In a trading update brought forward after a review of Brexit preparations, discount carrier EasyJet warned that travellers were putting off booking their summer holidays, weakening demand for tickets and leading to softer prices. The airline blamed uncertainty regarding the future relations between the UK and the EU as the reason behind this decline in demand, as travellers are delaying their plans for fear of how the Brexit process will end. The company said it has become ‘more cautious' on the next six months, prompting a near 10 per cent fall in the airline's shares.
Amid higher operating costs, the company warned on its outlook for the next six months. According to the trading statement, the management expects a £275 million pre-tax loss in its first half-year to March 31 against loss of £18 million reported in the corresponding period last year. While revenue per seat at constant currency is expected to have declined by about 7.4 per cent, revenue per seat in the second half at constant currency is supposed to be only slightly up, reflecting a weak third quarter. An uptick in the crucial July-September period is expected, though the assumptions are made based on more positive Brexit outlook. Though the company maintained its guidance for its crucial measure of cost per seat excluding fuel, which it said would be flat, it expects costs during the period to have risen by 19 per cent due to a high fuel bill and other measures undertaken to maintain its schedule in case of summer disruption. The grim outlook indicates that the company will struggle to achieve a full-year pre-tax profit of £580 million, the target set out as recently as January.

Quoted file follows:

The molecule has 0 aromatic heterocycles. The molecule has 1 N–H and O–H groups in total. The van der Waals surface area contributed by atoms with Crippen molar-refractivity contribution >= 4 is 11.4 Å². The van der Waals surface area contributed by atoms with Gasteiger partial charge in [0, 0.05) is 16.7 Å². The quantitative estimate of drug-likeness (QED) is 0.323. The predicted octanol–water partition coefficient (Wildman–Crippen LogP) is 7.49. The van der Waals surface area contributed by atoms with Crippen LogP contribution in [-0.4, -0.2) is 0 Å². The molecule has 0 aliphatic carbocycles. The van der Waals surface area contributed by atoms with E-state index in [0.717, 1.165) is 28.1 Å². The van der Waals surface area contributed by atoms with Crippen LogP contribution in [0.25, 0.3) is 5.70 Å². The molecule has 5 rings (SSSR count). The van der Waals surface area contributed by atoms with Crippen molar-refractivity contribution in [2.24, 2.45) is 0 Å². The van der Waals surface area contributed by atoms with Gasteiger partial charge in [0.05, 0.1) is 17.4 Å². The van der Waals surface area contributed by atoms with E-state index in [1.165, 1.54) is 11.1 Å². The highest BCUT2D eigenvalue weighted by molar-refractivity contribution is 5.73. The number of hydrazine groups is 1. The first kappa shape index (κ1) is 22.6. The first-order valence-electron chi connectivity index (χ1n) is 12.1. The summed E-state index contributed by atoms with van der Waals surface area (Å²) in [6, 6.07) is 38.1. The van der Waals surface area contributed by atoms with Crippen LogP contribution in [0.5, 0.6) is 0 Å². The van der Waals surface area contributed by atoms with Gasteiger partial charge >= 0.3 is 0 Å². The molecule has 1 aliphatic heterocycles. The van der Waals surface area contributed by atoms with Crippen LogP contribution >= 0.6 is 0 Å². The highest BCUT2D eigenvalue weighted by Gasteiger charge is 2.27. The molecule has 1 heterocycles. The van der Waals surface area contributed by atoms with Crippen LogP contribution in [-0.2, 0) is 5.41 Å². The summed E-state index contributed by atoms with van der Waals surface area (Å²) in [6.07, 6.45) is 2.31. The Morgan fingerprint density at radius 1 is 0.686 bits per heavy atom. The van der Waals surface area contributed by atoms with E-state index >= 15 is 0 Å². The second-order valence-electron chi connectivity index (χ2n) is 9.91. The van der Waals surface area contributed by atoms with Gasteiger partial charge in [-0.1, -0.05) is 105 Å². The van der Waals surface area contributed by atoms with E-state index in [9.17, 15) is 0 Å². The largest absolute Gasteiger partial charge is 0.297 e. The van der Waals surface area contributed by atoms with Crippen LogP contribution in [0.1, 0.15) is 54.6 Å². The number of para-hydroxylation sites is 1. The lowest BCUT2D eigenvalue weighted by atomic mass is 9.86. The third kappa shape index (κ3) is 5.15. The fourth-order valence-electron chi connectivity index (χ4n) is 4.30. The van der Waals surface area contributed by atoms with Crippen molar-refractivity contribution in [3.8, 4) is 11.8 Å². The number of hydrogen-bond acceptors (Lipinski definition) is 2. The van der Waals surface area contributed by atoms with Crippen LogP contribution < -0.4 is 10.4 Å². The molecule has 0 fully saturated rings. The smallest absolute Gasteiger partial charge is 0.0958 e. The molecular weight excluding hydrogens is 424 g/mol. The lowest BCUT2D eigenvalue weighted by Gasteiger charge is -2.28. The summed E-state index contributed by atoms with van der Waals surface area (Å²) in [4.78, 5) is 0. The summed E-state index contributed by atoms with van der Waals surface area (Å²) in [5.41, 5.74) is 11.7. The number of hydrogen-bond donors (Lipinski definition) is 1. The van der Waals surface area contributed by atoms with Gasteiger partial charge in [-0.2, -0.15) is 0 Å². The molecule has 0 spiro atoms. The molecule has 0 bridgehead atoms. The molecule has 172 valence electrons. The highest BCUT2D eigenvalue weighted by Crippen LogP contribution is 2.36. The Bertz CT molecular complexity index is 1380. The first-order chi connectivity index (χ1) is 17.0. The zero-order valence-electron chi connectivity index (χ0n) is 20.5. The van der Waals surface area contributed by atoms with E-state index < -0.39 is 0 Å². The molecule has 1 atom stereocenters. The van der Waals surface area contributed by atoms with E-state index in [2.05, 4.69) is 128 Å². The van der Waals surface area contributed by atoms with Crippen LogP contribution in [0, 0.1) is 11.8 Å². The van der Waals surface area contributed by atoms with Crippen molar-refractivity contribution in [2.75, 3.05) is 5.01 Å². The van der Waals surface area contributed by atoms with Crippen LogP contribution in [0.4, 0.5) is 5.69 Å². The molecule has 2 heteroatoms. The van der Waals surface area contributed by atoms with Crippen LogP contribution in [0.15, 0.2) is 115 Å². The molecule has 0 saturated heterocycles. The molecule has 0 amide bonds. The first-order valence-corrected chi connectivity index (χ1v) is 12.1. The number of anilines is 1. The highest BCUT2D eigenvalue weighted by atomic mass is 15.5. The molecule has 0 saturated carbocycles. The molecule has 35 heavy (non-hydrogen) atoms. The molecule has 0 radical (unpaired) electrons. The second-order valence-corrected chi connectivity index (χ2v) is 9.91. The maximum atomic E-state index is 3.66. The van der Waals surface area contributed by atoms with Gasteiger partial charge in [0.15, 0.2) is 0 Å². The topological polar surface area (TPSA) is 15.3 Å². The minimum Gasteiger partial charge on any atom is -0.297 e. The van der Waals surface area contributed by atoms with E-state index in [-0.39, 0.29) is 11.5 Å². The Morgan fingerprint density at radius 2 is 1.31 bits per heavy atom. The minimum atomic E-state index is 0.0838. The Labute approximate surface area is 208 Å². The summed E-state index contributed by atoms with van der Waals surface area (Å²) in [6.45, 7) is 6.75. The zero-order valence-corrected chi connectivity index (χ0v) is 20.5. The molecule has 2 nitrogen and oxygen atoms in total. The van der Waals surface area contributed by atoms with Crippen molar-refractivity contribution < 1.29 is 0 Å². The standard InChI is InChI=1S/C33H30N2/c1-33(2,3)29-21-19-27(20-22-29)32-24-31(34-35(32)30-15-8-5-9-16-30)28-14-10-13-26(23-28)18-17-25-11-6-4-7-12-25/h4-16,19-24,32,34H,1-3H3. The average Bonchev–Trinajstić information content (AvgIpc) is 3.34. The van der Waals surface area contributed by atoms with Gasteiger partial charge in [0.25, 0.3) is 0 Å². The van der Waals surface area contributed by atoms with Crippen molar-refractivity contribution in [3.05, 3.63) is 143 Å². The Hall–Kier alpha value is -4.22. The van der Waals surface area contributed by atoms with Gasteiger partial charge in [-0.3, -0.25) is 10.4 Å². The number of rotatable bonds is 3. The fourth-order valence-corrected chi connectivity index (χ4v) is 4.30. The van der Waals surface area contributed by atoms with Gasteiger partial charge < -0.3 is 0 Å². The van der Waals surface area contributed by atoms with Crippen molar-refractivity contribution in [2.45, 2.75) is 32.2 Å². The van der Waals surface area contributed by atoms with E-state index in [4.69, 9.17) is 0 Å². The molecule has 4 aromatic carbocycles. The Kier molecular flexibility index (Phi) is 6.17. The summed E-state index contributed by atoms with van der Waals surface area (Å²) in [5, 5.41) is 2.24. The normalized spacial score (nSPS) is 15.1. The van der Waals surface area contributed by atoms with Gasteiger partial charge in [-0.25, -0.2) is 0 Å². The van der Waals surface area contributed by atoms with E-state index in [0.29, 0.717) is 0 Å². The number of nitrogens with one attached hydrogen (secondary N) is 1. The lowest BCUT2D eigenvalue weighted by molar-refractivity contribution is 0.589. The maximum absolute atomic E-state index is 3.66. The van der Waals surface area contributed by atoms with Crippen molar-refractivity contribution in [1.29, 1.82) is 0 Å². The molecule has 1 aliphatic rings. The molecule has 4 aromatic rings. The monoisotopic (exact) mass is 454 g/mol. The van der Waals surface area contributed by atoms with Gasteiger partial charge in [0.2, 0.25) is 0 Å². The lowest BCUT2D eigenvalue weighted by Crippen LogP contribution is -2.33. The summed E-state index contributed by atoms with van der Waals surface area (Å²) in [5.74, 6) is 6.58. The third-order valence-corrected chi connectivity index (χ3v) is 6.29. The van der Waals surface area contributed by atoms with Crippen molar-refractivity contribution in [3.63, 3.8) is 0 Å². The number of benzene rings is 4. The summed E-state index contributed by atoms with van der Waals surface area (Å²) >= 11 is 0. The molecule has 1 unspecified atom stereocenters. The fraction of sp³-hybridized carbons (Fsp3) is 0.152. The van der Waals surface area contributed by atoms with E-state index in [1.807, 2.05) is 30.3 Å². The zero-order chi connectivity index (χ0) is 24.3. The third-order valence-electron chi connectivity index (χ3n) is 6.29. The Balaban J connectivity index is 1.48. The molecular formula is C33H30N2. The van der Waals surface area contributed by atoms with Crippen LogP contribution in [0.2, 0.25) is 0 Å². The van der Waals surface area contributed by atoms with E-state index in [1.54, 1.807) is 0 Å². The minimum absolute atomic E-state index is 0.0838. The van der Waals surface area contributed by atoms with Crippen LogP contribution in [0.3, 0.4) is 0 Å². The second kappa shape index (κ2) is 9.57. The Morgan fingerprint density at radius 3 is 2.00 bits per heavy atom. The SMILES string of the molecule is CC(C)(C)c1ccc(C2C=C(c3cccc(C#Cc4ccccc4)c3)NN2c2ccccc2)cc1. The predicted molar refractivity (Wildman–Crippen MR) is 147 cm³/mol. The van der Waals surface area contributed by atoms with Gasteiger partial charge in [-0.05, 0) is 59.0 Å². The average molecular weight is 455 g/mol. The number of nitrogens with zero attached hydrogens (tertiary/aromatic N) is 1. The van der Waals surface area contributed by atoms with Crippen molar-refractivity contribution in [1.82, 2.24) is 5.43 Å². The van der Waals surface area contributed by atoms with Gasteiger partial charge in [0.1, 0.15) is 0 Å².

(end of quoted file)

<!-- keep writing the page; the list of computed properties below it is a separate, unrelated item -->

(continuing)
Johan Lundgren, EasyJet Chief Executive, commented that the softness in European markets is due to "macroeconomic uncertainty" and "unanswered questions" surrounding Brexit, but noted that the company is operationally well prepared for Brexit and further initiatives are being rolled out. He sought solace from the fact that the EU Parliament has passed its air connectivity legislation, which will ensure smooth flow of aircraft across the Dover Strait.
The CEO reported that a decline in bookings for flights to and from the United Kingdom could be seen, though domestic travellers were still booking, reflecting a decline in economic prospects across Europe. Chief financial officer Andrew Findlay noted that unstable Euro was also leading to a decrease in bookings. Mr Lundgren hoped that clarity on Brexit would reduce hesitation amongst travellers.
The airline had previously been among the more bullish voices in the sector; on November 2018, the CEO had said that the uncertainty about Brexit negotiations was not hurting sales and the carrier was well-prepared for no-deal Brexit. Bookings had not seen any decrease, and those for the summer of 2019 were slightly ahead of the previous year. Despite turbulence in the broader industry, the company had lifted its full-year payout by 43 per cent, signalling its confidence in its future performance.
EasyJet, which declined by 9.7 per cent to GBX 1,009 on Monday also dragged down its rivals with it. Ryanair dropped by 4.7 per cent, and British Airways owner IAG fell by 1.6 per cent. European low-cost airlines are buffeted by a myriad of structural and economic issues: higher fuel costs, economic jitters across the region and declining seat prices as capacity expands. In 2018, some smaller European airlines were pushed towards bankruptcy while a regional carrier put itself up for sale. Other airlines had been warning of weaker demand as well; Ryanair in February had reaffirmed its profit warnings and warned that summer fares would rise in 2019.
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